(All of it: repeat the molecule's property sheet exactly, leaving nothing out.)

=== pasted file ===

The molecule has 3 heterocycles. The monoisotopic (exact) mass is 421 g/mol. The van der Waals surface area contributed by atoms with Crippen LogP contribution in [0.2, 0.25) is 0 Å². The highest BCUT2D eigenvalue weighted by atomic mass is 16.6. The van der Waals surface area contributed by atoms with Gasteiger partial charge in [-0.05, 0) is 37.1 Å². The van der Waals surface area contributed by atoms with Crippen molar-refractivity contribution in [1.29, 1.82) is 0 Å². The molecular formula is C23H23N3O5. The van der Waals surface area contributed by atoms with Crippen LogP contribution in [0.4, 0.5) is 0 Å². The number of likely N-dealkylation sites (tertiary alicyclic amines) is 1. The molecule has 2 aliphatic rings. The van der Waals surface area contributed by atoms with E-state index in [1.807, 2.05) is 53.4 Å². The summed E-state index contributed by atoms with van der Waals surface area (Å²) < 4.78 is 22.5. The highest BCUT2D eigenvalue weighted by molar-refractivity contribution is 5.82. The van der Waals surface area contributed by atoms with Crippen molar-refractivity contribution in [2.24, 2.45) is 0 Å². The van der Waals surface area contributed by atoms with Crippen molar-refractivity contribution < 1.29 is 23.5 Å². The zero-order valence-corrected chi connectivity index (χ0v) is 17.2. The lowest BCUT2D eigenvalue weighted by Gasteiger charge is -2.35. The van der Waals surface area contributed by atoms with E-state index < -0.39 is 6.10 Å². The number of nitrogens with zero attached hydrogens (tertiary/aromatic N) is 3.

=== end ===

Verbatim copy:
The molecule has 3 heterocycles. The monoisotopic (exact) mass is 421 g/mol. The van der Waals surface area contributed by atoms with Crippen LogP contribution in [0.2, 0.25) is 0 Å². The highest BCUT2D eigenvalue weighted by atomic mass is 16.6. The van der Waals surface area contributed by atoms with Gasteiger partial charge in [-0.05, 0) is 37.1 Å². The van der Waals surface area contributed by atoms with Crippen molar-refractivity contribution in [1.29, 1.82) is 0 Å². The molecular formula is C23H23N3O5. The van der Waals surface area contributed by atoms with Crippen LogP contribution in [0.4, 0.5) is 0 Å². The number of likely N-dealkylation sites (tertiary alicyclic amines) is 1. The molecule has 2 aliphatic rings. The van der Waals surface area contributed by atoms with E-state index in [1.807, 2.05) is 53.4 Å². The summed E-state index contributed by atoms with van der Waals surface area (Å²) < 4.78 is 22.5. The highest BCUT2D eigenvalue weighted by molar-refractivity contribution is 5.82. The van der Waals surface area contributed by atoms with Crippen molar-refractivity contribution in [2.24, 2.45) is 0 Å². The van der Waals surface area contributed by atoms with Crippen molar-refractivity contribution < 1.29 is 23.5 Å². The zero-order valence-corrected chi connectivity index (χ0v) is 17.2. The lowest BCUT2D eigenvalue weighted by Gasteiger charge is -2.35. The van der Waals surface area contributed by atoms with E-state index < -0.39 is 6.10 Å². The number of nitrogens with zero attached hydrogens (tertiary/aromatic N) is 3.